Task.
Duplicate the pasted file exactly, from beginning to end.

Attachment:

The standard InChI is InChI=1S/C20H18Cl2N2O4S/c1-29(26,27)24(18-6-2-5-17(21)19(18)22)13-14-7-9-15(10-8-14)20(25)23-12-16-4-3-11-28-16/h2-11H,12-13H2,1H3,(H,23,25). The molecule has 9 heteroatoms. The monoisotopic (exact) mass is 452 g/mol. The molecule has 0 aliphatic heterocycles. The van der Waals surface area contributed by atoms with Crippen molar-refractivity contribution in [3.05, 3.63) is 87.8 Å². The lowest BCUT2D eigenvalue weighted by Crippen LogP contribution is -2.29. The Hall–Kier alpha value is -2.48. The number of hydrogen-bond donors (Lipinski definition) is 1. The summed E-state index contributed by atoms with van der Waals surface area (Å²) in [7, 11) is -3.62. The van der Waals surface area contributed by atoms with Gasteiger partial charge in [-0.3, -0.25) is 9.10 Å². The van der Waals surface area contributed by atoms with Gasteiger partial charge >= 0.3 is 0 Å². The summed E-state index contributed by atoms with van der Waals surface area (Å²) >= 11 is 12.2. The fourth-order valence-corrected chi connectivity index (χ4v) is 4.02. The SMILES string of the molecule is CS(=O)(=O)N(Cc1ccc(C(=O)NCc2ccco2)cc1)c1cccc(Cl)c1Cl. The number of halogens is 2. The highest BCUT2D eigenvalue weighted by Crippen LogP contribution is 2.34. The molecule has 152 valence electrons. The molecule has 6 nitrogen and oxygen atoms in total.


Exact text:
The standard InChI is InChI=1S/C20H18Cl2N2O4S/c1-29(26,27)24(18-6-2-5-17(21)19(18)22)13-14-7-9-15(10-8-14)20(25)23-12-16-4-3-11-28-16/h2-11H,12-13H2,1H3,(H,23,25). The molecule has 9 heteroatoms. The monoisotopic (exact) mass is 452 g/mol. The molecule has 0 aliphatic heterocycles. The van der Waals surface area contributed by atoms with Crippen molar-refractivity contribution in [3.05, 3.63) is 87.8 Å². The lowest BCUT2D eigenvalue weighted by Crippen LogP contribution is -2.29. The Hall–Kier alpha value is -2.48. The number of hydrogen-bond donors (Lipinski definition) is 1. The summed E-state index contributed by atoms with van der Waals surface area (Å²) in [7, 11) is -3.62. The van der Waals surface area contributed by atoms with Gasteiger partial charge in [-0.3, -0.25) is 9.10 Å². The van der Waals surface area contributed by atoms with Gasteiger partial charge >= 0.3 is 0 Å². The summed E-state index contributed by atoms with van der Waals surface area (Å²) >= 11 is 12.2. The fourth-order valence-corrected chi connectivity index (χ4v) is 4.02. The SMILES string of the molecule is CS(=O)(=O)N(Cc1ccc(C(=O)NCc2ccco2)cc1)c1cccc(Cl)c1Cl. The number of halogens is 2. The highest BCUT2D eigenvalue weighted by Crippen LogP contribution is 2.34. The molecule has 152 valence electrons. The molecule has 6 nitrogen and oxygen atoms in total.